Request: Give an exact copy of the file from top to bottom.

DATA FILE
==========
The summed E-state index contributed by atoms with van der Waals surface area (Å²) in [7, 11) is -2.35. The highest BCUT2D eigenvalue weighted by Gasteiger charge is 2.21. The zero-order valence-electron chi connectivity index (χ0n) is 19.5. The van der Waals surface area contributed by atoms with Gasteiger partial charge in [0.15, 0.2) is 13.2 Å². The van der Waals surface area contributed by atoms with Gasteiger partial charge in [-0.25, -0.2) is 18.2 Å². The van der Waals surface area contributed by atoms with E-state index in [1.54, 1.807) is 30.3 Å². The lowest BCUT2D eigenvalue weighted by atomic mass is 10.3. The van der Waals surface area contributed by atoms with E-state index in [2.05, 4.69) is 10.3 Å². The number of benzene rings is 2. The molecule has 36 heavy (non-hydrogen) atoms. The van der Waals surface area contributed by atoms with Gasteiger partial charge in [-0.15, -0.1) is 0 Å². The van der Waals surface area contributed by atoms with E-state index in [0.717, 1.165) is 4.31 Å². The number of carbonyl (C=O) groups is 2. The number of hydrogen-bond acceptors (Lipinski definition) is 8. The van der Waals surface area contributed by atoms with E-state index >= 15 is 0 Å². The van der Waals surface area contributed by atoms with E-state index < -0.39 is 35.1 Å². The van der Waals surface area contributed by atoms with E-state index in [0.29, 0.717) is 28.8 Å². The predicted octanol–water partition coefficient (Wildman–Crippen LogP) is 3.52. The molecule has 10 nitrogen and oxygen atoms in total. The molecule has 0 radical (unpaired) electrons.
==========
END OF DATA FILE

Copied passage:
The summed E-state index contributed by atoms with van der Waals surface area (Å²) in [7, 11) is -2.35. The highest BCUT2D eigenvalue weighted by Gasteiger charge is 2.21. The zero-order valence-electron chi connectivity index (χ0n) is 19.5. The van der Waals surface area contributed by atoms with Gasteiger partial charge in [0.15, 0.2) is 13.2 Å². The van der Waals surface area contributed by atoms with Gasteiger partial charge in [-0.25, -0.2) is 18.2 Å². The van der Waals surface area contributed by atoms with E-state index in [1.54, 1.807) is 30.3 Å². The lowest BCUT2D eigenvalue weighted by atomic mass is 10.3. The van der Waals surface area contributed by atoms with E-state index in [2.05, 4.69) is 10.3 Å². The number of benzene rings is 2. The molecule has 36 heavy (non-hydrogen) atoms. The van der Waals surface area contributed by atoms with Gasteiger partial charge in [-0.15, -0.1) is 0 Å². The van der Waals surface area contributed by atoms with E-state index in [0.717, 1.165) is 4.31 Å². The number of carbonyl (C=O) groups is 2. The number of hydrogen-bond acceptors (Lipinski definition) is 8. The van der Waals surface area contributed by atoms with E-state index >= 15 is 0 Å². The van der Waals surface area contributed by atoms with E-state index < -0.39 is 35.1 Å². The van der Waals surface area contributed by atoms with E-state index in [0.29, 0.717) is 28.8 Å². The predicted octanol–water partition coefficient (Wildman–Crippen LogP) is 3.52. The molecule has 10 nitrogen and oxygen atoms in total. The molecule has 0 radical (unpaired) electrons.